Father Gheorghe Calciu-Dumitreasa has died
On Tuesday, Nov. 21, (1:10PM EST), Father Gheorghe Calciu-Dumitreasa, a beloved priest of the Romanian community in Washington, DC, has died at the age of 81. He recently returned to US from his last trip to Romania, his native country. He was a priest at the Holly Cross Christian Orthodox Church in Alexandria, VA, traveling often to Romania and several times to the Republic of Moldova. In 2006, Father Calciu initiated the building of a new church for the growing Romanian community in the Washington, D.C. area. The new church is going to be built on the Potomac River East bank, in Maryland, close to Washington.
Father Gheorghe Calciu-Dumitreasa, born on Nov. 23, 1925, in Mahmudia, Tulcea, Romania, understood his mission as pastor of souls in both dimensions: as a restless guide for the reunion with Holy Ghost of his fellows and as a social fighter of our times.
Father Calciu was one of those anti-communism fighters who confessed their belief in the national idea and in Christ, with their own blood. He endured 21 years in prison under communists (1948-1964, 1979-1984), experiencing the fury of the hell of "reeducation" in the students' prison from Pitesti. His name is mentioned - with the respect and surprise raised by those who are risen from the death in the theological sense - in the writings about "Pitesti Hell" of the regretted Dumitru Bacu (1925-1997) and of the admirable Dumitru Gh. Bordeianu, two of those who suffered together with the student in medicine- at that time - Calciu.
The foreword author and the caretaker of the volume "The War into Word", Razvan Codrescu - who deserves appreciation for the way in which he accomplished his tasks-, underlines: "All life of this man after the tragic Pitestean episode was one of confession and sacrifice. He measured, in his soul and in his flesh, the distance between hell and heaven. Perhaps nobody achieved after Pitesti a moral victory so witty and so never failing. Because there is a Gheorghe Calciu case, it can be said that "the Pitesti experiment has failed".
After the general amnesty from 1964, Gheorghe Calciu was released from prison. Then he studied Philology and Theology, being vested with the grace of priesthood. As professor at the Orthodox Theological Seminar from Bucharest, he continued "to rebel" against the system. The moment in which he assumes the role of accuser tribune against the regime is May 1st 1977, at the demolition of the Enei Church from Bucharest, on which spot's it was intended to build a restaurant. His sermons at Radu-Voda Church, where he was a priest, addressed mainly to the youth people, attracted him a new abusive condemnation, in 1979, which determines a wave of protests from the Romanian exile. Mircea Eliade, Virgil Ierunca, Eugen Ionescu, Monica Lovinescu, Paul Goma raised to give him help. After intense international pressure, in 1984 he was freed, and in 1985 he was enforced to leave the country. In exile (USA), he continued his fight in the name of God and his efforts for protecting the interests of the Romanians, being among the founders of the Romfest - the greatest feast of Romanians from everywhere-, which International Committee he conducts.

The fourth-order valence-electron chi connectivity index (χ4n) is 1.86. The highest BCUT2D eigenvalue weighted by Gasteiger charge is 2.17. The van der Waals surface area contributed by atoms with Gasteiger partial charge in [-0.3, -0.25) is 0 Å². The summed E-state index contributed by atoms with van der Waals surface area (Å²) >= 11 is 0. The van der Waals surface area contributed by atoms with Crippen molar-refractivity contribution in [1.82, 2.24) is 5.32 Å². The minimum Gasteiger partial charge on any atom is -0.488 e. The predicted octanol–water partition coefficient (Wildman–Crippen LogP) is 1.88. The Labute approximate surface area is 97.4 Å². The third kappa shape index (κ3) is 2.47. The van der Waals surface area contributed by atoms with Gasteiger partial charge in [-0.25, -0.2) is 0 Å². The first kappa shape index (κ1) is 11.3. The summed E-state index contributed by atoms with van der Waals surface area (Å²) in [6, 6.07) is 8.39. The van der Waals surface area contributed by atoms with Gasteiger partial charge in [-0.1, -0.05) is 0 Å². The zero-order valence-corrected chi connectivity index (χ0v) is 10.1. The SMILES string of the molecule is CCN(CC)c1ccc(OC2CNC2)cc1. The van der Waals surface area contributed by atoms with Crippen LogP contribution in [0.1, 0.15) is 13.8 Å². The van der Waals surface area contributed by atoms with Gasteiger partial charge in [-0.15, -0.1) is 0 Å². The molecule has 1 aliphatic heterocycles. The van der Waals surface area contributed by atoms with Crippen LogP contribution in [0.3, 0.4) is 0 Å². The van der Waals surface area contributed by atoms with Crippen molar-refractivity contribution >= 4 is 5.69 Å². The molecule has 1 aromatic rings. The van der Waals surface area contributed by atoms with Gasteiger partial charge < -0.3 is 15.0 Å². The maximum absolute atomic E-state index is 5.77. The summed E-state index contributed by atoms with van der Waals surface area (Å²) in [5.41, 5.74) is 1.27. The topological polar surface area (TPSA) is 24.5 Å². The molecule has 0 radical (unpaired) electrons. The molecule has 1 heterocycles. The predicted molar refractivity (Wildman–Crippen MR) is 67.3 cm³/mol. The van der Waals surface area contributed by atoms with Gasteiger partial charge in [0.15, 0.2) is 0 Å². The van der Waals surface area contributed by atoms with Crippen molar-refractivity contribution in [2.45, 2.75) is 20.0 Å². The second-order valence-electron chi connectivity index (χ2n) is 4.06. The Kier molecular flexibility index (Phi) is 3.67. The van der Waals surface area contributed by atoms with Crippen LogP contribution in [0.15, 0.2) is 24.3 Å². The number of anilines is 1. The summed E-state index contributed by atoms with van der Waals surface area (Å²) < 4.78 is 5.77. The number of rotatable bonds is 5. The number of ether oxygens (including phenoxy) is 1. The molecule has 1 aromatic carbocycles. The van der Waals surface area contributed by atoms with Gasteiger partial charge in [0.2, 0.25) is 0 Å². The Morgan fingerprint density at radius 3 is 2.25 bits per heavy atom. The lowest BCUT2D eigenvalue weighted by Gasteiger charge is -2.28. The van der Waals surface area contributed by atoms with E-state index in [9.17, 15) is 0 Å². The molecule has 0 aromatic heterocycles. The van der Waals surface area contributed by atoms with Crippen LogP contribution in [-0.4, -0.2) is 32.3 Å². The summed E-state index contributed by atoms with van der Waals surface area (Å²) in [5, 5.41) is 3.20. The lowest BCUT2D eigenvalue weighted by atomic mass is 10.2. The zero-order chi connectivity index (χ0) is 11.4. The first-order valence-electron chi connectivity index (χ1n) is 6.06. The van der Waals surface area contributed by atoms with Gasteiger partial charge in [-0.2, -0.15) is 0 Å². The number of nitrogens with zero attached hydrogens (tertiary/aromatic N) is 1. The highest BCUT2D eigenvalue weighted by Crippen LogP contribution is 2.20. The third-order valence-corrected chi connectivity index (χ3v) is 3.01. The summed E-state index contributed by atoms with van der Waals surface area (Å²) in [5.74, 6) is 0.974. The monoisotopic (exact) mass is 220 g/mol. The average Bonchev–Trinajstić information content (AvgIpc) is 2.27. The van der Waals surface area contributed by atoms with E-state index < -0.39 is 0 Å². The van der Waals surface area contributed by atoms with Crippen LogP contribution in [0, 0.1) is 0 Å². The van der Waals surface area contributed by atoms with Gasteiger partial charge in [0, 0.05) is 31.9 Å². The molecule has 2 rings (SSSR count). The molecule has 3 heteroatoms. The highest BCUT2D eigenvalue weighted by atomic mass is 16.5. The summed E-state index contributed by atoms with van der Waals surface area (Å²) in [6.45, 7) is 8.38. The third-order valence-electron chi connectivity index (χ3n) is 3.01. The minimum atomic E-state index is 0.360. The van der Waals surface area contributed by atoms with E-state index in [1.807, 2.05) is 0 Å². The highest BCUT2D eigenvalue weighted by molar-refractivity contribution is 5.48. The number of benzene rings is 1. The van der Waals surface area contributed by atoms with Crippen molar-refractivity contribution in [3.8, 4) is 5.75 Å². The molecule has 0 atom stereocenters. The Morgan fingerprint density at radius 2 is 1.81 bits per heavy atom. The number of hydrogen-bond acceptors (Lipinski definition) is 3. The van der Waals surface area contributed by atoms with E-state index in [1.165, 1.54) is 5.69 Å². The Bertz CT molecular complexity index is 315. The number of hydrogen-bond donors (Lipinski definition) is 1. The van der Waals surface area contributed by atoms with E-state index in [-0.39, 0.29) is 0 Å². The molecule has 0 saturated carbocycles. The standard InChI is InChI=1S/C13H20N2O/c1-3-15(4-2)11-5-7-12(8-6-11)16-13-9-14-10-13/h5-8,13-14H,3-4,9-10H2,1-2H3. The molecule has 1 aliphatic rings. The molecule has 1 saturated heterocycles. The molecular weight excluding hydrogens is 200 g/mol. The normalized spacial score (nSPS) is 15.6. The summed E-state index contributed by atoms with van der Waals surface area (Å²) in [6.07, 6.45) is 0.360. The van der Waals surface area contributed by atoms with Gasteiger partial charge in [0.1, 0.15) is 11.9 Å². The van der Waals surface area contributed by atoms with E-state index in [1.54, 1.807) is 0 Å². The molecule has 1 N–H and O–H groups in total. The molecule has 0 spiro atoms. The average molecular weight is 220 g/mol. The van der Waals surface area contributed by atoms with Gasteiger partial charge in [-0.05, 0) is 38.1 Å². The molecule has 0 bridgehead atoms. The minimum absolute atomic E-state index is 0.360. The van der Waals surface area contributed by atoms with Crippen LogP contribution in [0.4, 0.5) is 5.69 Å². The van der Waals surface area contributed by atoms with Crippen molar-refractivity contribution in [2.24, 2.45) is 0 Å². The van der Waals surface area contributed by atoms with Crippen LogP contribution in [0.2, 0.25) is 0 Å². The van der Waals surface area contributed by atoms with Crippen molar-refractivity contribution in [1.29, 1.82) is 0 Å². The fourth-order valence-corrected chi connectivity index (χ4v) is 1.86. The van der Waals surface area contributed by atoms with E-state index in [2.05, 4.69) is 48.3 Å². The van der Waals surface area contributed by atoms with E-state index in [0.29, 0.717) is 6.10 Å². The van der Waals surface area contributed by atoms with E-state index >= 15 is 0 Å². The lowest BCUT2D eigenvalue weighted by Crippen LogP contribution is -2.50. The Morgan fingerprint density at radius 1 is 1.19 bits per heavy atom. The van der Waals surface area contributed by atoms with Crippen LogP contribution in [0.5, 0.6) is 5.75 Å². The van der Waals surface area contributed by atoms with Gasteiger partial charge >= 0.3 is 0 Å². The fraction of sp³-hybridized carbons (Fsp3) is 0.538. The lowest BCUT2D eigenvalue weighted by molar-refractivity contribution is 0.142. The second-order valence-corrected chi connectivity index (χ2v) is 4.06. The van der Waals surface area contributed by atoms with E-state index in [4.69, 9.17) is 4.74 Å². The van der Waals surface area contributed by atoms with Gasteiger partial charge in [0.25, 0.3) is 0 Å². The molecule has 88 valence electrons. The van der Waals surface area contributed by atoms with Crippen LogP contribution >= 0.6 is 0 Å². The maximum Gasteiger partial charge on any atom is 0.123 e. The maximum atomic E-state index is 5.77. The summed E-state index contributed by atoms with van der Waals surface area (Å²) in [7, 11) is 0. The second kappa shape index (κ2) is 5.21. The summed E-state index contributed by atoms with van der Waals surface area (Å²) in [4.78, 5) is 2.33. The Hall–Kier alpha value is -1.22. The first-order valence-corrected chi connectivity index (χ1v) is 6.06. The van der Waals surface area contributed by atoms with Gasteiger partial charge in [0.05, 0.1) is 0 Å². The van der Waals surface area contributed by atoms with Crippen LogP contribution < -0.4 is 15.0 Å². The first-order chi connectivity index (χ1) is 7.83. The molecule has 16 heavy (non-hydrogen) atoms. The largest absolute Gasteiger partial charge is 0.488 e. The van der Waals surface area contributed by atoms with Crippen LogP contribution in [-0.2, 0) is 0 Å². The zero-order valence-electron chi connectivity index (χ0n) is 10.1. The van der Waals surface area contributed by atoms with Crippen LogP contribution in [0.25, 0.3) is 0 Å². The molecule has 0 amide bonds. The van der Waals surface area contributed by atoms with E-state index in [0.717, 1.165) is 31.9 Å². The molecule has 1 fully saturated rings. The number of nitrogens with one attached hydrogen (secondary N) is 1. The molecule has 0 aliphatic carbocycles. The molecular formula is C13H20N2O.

In the addendum there are enclosed few letters, prefaces and interviews of father Calciu from post-December period. The texts show the fighter character of the author, for which the most important stake is the awakening and canalization of young people's self-awareness. In a letter to Comitй des Intellectuels pour l'Europe des Libertйs (1978), His Holiness enumerated the reasons for which he was oppressed: "Because I have requested the liberty to preach without restrictions. Because I have protested against demolition of churches (…). Because I have requested the exemption of theologians from the military service (…). Because I have demanded for Christians, young or old, the right to monasticism, thing which The State is against. His public positions - expressed in sermons, letters and interviews - constitute an ample national message build on Christian message, in the spirit of orthodox tradition, referred especially to young people.
The aspirations of Father Calciu exposed in The War…do not remain just at the level of confessions, but aim vertically to shape a model of behavior for the young generation. // www.sfantacruce.org
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Video link: The last letter of Father Gheorghe Calciu to the Romanian community in Washington, DC (Sunday, Nov. 19, 2006) in Romanian:
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